Wind slabs, storms slabs, shooting cracks to 80' and natural avalanches below treeline.

Location Name: 
Andesite Ridge
Donner Summit Area
Date and time of avalanche (best estimate if unknown): 
Tue, 01/05/2016 - 12:00
Location Map: 
United States
39° 20' 59.9064" N, 120° 21' 52.3332" W

Red Flags: 
Whumphing noises, shooting cracks, or collapsing
Recent loading by new snow, wind, or rain
Obvious avalanche path

Observation made by: Forecaster
Avalanche Observations
Avalanche Type: 
Trigger type: 
Crown Height: 
Less than 1 ft
Weak Layer: 
Old Snow
Below Treeline
Bed Surface: 
Old Snow
Number of similar avalanches: 
More detailed information about the avalanche: 

Update on Jan 8: Having returned to this area today it is now apparent that the failure layer in these avalanches and shooting cracks was most likely buried surface hoar. While in the area making the below observations on Jan 5, I did note some surface hoar grains at the old/new interface, but at the time they were extremely difficult to isolate and remove from under the storm slab. At the time I believed that the two previous days of cloud cover and warming air temperatures had caused the surface hoar to fall over prior to burial. I though that the surface hoar was an artifact at the old/new interface with the loose grained near surface facets underneath the surface hoar as the actual problematic weak layer. Today's observations indicate that was not likely the case. See - Brandon Schwartz


Widespread instability of storm slabs below treeline on Andesite Ridge between the Hole-in-the-Ground TH and the ridgetop. Instability was greatest below treeline and near treeline with storm slabs up to 6 inches deep avalanching naturally on NE-E-SE aspects. Skier triggered shooting cracks up to 80' were observed at treeline around 8,000'. Digging out the shooting cracks revealed that the slabs were failing at the old/new snow interface where poorly developed, but fairly loose grained near surface facets existed.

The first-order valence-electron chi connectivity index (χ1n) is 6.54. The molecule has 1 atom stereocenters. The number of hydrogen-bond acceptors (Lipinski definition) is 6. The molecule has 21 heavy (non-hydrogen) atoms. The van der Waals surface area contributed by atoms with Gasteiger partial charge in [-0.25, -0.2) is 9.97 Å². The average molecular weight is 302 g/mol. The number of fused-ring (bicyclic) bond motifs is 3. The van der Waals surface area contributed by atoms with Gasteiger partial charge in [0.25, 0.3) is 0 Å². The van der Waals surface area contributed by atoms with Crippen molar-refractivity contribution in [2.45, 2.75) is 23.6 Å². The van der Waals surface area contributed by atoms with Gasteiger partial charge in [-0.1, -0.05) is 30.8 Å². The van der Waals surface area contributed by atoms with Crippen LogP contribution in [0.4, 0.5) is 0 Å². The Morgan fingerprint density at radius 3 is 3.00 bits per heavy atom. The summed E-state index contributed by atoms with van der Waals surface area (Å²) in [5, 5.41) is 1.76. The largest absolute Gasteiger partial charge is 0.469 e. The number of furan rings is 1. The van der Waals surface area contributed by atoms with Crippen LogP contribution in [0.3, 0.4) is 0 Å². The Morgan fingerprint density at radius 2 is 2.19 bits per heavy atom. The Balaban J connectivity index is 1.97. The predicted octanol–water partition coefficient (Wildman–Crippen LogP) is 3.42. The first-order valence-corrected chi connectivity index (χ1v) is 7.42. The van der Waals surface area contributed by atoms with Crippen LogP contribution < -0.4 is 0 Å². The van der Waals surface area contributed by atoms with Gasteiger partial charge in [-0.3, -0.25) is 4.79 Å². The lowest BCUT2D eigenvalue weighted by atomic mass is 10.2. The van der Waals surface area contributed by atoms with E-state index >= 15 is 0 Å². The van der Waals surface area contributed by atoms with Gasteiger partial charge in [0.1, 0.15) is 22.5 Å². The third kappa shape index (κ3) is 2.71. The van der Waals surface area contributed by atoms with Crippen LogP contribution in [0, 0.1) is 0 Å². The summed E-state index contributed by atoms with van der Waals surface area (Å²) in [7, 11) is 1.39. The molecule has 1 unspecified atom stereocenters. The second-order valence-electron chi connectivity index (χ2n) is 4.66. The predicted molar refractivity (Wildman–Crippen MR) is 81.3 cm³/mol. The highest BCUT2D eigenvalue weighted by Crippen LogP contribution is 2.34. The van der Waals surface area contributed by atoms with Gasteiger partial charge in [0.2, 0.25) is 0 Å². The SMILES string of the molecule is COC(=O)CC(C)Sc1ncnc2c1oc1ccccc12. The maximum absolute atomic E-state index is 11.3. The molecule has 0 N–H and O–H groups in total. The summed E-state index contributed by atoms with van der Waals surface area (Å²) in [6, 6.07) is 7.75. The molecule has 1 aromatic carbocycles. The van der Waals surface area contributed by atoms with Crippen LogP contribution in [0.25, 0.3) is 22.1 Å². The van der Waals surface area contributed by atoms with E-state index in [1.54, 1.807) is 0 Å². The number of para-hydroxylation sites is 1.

In wind loaded areas near treeline and above treeline, wind slab instability was more difficult to trigger, but slabs up to 1 foot deep and 15' wide were remotely triggered on some of the smaller terrain features. Larger terrain features were not tested. Pole probing revealed areas of wind load up to 2 feet deep.

All wind and storm slabs were noted to avalanche on a density change (4F slab over F hard weak layer) within the storm snow. One wind slab was observed to step down to near surface facets at the old/new interface. Storm slabs were noted to crack to the depth of near surface facets, but slab avalanche activity was occurring higher in the snowpack on the density change within the new snow.

Photo 1: Natural storm slab avalanche below treeline (SE aspect, 7,700', slope angle greater than 35 degrees). One of three natural below treeline storm slab avalanches observed.

Photos 2&3: Remotely triggered wind slab avalanche near treeline (ENE aspect, 7,900', slope angle in upper start zone of 48 degrees).

Photo 4: Intentionally skier triggered wind slab avalanche with step down on near surface facet layer (NE aspect, 8,100').

Photo 5: Shooting crack 80 ft long connecting from tree to tree to tree, etc. Skier triggered at treeline, failing on near surface facets at the old/new snow interface (ENE aspect, 8,050').

Avalanche Photos: 
Weather Observations
Blowing Snow: 
Cloud Cover: 
100% of the sky covered by clouds
Air temperature: 
Below Freezing
Wind Speed: 
Air temperature trend: 
Wind Direction: 
More detailed information about the weather: 

Snowfall intensity and wind speed appeared to have peaked prior to arrival in the area at 11 am. Winds ranged from light to moderate speed. Snow rates from 11 am to 1:30 pm were less than 1 inch per hour but had exceeded 1-2 inches per hour earlier in the morning.